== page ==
Dairy Foods

Cheeses are derived from the milk of cows, goats, and other ruminant animals. The textural characteristics of cheeses are determined, to a large extent, by the methods of curd manufacturing, but the flavors and aromas of cheeses are developed primarily in the ripening process. Cheese ripening is an enzymatic process involving enzymes endogenous to the milk, to the ruminants from which the milk is taken, and to microorganisms that are an essential part of the cheese-making process.

Milk protein is composed primarily from a set of proteins collectively called casein. These proteins form an as sociation in milk to form micelles that remain suspended. These suspended micelles, along with fat globules and calcium phosphate, give milk its characteristic opaque white color. The first step in making cheese is the formation of a curd. Usually, the curd results from treatment of whole milk with acid or with enzyme to precipitate the casein fractions. Traditionally, this curd formation was accomplished using rennin (EC 3.4.23.4), an enzyme from the stomach of ruminants. The enzyme has a restricted specificity such that the hydrolysis proceeds to the extent necessary to precipitate the milk protein without causing extensive further protein hydrolysis. A commercially available substitute for rennin derived from microorganisms is called rennet. Other commercially available proteases may be used, but many cause too much hydrolysis, resulting in the formation of "bitter peptides" that contribute undesirable flavor characteristics. Protease treatment accomplishes the concentration of the milk protein into a dense curd, but it also initiates reactions that contribute to flavor development. This flavor development is enhanced by protease enzymes from the milk itself, primarily plasmin (EC 3.4.21.7), as well as enzymes endogenous to microorganisms used in the cheese process. These microorganisms may be bacterial and/or fungal depending on the specific cheese.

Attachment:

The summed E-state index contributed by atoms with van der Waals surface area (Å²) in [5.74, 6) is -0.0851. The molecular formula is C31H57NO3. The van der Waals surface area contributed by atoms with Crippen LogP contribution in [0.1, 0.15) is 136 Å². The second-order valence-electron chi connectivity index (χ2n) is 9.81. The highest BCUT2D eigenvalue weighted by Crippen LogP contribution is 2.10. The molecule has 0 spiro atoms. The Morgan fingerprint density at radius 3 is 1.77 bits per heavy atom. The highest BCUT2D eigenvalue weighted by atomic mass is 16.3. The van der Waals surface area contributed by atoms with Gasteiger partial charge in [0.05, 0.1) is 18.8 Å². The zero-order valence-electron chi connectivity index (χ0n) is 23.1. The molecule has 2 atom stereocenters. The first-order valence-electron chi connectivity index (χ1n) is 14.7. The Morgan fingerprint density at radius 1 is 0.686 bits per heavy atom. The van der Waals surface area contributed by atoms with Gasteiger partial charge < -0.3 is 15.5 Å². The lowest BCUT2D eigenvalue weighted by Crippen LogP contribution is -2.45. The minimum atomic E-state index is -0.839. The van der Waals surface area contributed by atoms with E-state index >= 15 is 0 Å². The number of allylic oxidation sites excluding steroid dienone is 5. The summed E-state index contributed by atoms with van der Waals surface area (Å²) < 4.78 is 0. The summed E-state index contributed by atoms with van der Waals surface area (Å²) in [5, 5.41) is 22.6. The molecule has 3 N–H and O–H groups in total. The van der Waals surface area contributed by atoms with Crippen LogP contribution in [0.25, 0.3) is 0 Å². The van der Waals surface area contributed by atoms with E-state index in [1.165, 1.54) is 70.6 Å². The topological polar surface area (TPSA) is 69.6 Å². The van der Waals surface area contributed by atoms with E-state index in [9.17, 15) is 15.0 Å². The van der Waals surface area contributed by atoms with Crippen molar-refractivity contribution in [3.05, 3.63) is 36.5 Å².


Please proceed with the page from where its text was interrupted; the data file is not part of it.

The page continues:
A number of processes occur during ripening, all enzyme mediated, which contribute to textural and flavor characteristics. They can be described by three categories of enzymatic activity. A more detailed description of each of these stages may be found in Reference 4. First, probably the most important enzymatic process involves proteolysis of the milk protein by rennin, plasmin, and microorganism-derived enzymes. Proteolysis results in the formation of peptides, amino acids, thiols, and other compounds, all of which contribute significantly to the flavor of the cheese.

A second lipolytic enzymatic process also contributes to the essence of cheeses. Although some lipolysis may lead to a perceived rancidity in some cheeses, the free fatty acids released by lipase (EC 3.1.1.3) activity do influence flavor positively as well. For the most part, the lipases involved are endogenous to microorganisms, although there is some evidence for participation of milk lipases as well. Esterases (EC 3.1.1.1) are also thought to contribute to the process by hydrolyzing mono- and diglycerides to ester compounds that are known to provide various flavor and aroma attributes.

A third process involves glycolysis, in which the lactose in milk is enzymatically converted to lactic and other acids through microorganism metabolism. The acids contribute significantly to the character of the cheese. In modern cheese making, these enzymatic reactions are accelerated by the addition of exogenous esterases and lipases to produce stronger flavors in a shorter period of time while providing addition control over the process.

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